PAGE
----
If you think you did everything right, check out the puck after pulling a shot. Can you see any little holes in the surface of the puck that seem to go down to the bottom? This can be the reason for your watery espresso.
Those little holes are called channels. They are basically tunnels through the coffee bed. And since water will take the way of least resistance, most of the water won’t flow through the coffee grounds but through the tunnel. That means most of the water doesn’t get to do any extraction and that means watery espresso.
Channelling can be caused by a few things. They are often the result of an grind size that’s too fine or an unequal distribution of the grounds.
If the coffee is ground too fine, the pressure from the machine can’t push the water through the filter. However, the water will always try to find out. If a little bit flows through a ‘weak’ spot the coffee there starts breaking down and create more space. That means it becomes easier for the water to flow through and the process accellerates, The increased water flow in one spot erodes the coffee there and so it digs a little tunnel. This can happen quite quickly and the rest of the water can flow through almost unimpeded. That means it doesn’t touch any of the coffee grounds, and the espresso becomes very watery.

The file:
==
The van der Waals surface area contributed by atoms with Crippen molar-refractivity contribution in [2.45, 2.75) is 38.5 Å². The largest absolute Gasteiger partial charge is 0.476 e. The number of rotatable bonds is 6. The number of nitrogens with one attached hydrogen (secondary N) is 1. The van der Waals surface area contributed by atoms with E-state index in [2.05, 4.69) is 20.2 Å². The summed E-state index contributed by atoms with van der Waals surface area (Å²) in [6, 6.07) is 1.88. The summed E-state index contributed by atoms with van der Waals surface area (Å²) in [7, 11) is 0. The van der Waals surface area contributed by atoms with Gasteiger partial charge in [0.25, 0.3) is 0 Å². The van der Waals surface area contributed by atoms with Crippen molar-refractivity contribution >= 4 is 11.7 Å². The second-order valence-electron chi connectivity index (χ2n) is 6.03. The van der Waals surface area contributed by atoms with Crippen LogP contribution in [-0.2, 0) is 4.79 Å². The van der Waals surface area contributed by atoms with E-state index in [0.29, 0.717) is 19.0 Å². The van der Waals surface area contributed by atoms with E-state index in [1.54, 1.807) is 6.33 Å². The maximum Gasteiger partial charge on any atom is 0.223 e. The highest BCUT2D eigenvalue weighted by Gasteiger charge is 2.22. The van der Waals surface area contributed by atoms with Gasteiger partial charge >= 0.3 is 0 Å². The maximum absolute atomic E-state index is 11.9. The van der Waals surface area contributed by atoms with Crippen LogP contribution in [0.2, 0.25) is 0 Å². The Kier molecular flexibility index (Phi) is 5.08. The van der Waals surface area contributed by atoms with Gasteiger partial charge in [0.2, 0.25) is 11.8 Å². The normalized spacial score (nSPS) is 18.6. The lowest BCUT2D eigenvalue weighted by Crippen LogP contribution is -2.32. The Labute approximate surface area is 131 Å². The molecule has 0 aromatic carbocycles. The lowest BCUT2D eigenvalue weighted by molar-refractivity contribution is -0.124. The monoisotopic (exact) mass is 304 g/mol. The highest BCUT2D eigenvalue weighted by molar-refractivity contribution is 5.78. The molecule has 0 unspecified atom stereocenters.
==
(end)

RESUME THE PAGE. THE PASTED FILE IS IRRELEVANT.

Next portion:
Grind size is an important factor in channelling but the puck prep is another one and can compound the problem. If the puck is less dense in one spot, that’s where the water will flow.
Not only does this result in very watery espresso, it also doesn’t taste good since most of the grounds are under extracted. This likely results in a cup that’s both sour and very bitter.